Best Food Suitable For A Diabetic Type 2 Person

Best Food Suitable For A Diabetic Type 2 Person

Food plans for diabetics vary, depending on allowed individual sugar and carbohydrate content. In general, however, all persons with diabetes should eat, or avoid, the same foods. Avoid Foods Containing Sugar and Most Artificial Sweeteners This includes so-called “sugar-free” foods enhanced with artificial sweeteners. The Most Sugary Foods to Avoid Sweets and Chocolates, Including “Sugar-Free” Types These are not good foods for the diabetic, as they contain sugar and artificial sweeteners. Diabetics may eat Continental dark chocolate, with 70% or more cocoa solids, once a week. Foods Containing Significant Proportions of Ingredients Ending in -ose or -ol These ingredients are usually sugars. One notable exception is cellulose, which is a form of dietary fiber. Grains and Foods Made from Grain Products These include corn, rice, pasta, breads, cakes, tarts, breakfast cereals, and biscuits. Starchy vegetables Particularly avoid parsnips and potatoes. Limit carrots, beans (except runner beans), peas, and other starches. Be careful with packets of mixed vegetables. Limit Certain Dairy Products Limit milk to small quantities. Also limit cottage cheese, and sweetened or low-fat yogurts. Limit Commercially Packaged Foods These processed foods include frozen dinners, especially those marked “lean” or “light”, and snack foods or fast foods. Fruit Juices Choose fresh fruit instead, because it is lower in carbohydrates. For the fruit juice flavor, add a touch of fruit juice to water. Healthy Food for Diabetics This list of diabetic foods contains the best foods for diabetics to eat. All foods listed here are especially for Diabetes Type 2. All Meat Just when you were wondering, “What food can diabetics eat?” you find meat to be tasty answer. Bacon, pork, lamb, b Continue reading >>

Chicken Liver For Diabetics

Chicken Liver For Diabetics

Chicken Liver is one of the best and nutritious parts of the chicken. It is cooked in different ways such as by adding it in pansit, adobo, menudo and other local delicacies. Chicken liver is especially popular for vitamin K, which is helpful for blood clotting. When one is wounded, blood clotting occurs during which platelets of the blood stick together to cover would and prevent continuous bleeding thereby allowing the wound to heal. The essential role of Vitamin K is in facilitating the clotting of blood properly. Because of this, many people especially diabetic patients have become afraid of eating chicken liver. Diabetic patients usually experience blood clot risk. This is especially true for people with insulin resistance whose blood contain high levels of a protein called fibrinogen, which is the is ingredient that makes blood thick and easy to clot. There is a misconception among diabetic patients that eating chicken liver increases the risk of blood clot because vitamin K reinforces that clotting of blood. Thus, diabetic patients who are insulin resistant may increase their chances of getting random blood in their vessels. It must be noted that while vitamin K help in facilitating clotting of blood normally, having too much of it is not a factor in leading to abnormal blood clots which leads to strokes. In short, eating chicken liver is safe for diabetics including those with insulin resistance. In fact, eating liver is recommended for people with diabetes, who specially suffers from the slow blood clotting and whose wounds stay fresh longer and does not heal easily. The vitamin K in chicken liver helps in normalizing blood clotting so that wounds heal faster. Aside from Vitamin K, chicken liver is also rich in Vitamin B complex which helps prevent the inflamma Continue reading >>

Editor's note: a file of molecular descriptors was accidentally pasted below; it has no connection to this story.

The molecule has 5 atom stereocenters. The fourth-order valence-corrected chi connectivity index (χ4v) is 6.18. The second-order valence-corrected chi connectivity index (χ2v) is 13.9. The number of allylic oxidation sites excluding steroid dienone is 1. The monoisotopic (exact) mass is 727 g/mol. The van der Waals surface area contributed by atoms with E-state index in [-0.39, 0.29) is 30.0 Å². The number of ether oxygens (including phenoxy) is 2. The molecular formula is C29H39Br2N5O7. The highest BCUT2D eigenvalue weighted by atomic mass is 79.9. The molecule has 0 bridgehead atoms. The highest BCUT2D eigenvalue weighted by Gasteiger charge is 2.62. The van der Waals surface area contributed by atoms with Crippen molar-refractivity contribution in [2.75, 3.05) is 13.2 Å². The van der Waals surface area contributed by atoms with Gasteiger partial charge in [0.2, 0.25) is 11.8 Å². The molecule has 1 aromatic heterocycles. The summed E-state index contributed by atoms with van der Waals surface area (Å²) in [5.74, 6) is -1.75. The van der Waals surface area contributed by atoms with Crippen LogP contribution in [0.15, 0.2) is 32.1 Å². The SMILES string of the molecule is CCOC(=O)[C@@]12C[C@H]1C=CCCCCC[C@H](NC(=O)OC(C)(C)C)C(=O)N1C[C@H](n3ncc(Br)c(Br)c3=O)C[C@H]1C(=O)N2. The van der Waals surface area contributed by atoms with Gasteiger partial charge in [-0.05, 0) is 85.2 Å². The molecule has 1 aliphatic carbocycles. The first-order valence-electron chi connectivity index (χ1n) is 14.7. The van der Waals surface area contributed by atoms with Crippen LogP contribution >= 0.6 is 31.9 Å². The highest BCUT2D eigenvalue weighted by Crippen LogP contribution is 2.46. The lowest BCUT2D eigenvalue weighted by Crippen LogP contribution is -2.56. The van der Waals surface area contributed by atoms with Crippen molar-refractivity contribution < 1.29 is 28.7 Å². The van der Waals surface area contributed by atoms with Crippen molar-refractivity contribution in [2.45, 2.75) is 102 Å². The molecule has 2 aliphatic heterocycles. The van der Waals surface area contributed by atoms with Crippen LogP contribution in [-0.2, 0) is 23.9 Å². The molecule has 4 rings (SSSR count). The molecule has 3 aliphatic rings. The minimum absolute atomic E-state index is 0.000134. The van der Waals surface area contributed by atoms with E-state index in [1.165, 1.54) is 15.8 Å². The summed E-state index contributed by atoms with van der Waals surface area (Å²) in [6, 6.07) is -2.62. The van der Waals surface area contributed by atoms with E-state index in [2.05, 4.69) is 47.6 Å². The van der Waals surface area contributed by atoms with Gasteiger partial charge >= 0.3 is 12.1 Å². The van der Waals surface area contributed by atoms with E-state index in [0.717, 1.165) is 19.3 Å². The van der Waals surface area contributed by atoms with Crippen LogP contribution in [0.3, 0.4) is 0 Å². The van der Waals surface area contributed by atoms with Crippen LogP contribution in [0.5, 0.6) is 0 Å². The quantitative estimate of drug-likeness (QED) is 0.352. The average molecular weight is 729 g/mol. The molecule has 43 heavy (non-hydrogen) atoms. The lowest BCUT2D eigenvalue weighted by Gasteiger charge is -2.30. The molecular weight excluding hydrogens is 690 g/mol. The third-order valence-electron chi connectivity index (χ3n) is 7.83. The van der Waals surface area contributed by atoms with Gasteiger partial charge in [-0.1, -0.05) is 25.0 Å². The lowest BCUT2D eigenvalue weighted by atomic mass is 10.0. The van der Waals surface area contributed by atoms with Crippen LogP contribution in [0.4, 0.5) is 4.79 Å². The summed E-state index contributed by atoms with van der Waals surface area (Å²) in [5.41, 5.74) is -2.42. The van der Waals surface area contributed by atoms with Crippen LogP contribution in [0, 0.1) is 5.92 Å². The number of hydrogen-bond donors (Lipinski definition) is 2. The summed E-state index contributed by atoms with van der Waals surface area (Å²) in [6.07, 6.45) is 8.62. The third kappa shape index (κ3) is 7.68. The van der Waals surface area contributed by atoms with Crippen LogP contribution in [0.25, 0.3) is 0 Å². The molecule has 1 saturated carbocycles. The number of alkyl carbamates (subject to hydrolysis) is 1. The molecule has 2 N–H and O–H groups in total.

The Healthiest Food You Arent Eating: Liver Pate

The Healthiest Food You Arent Eating: Liver Pate

The Healthiest Food You Arent Eating: Liver Pate Im always suspicious when it comes to anything labeled a superfood. Most people assume that these foods have to come from an exotic, far-away land. But in reality, some of the most nutrient-dense foods are ones that our ancestors ate, but have been neglected in recent years. In the past, animals were utilized for their entire bodies, not just the muscle meat. Organs were harvested and eaten, and the bones and necks were used to make broth. In some traditional cultures, organ meats are the most valued part of the animal because of their nutrient density. Liver is commonly referred to as natures multivitamin because of the breadth and concentration of vitamins and minerals it contains. When consuming liver it is important to choose a product that comes from a grass-fed or pasture-raised animal. Lets take a closer look at the nutrients you get from liver, and why its the healthiest food you arent eating. Vitamin A: Vitamin A is important for vision, proper cell development in the immune system, and reproductive capabilities. 1 , 2 , 3 B Vitamins: The B vitamins play an important role in the protection of the myelin sheath that covers neurons and helps conduct electrical signals in the body. 4 B12 deficiency is associated with cognitive dysfunction, and B12 is needed for the production of neurotransmitters and the metabolism of fats and carbohydrates. 5 , 6 , 7 B vitamins help to prevent DNA damage, and aid in the production red blood cells. They also act as a coenzyme for reactions that are essential to cellular function. 8 , 9 Iron and Copper: These minerals contribute to the formation of red blood cells, and play roles in the structure, function, and reproduction of cells. Iron and copper also support proper thyroid funct Continue reading >>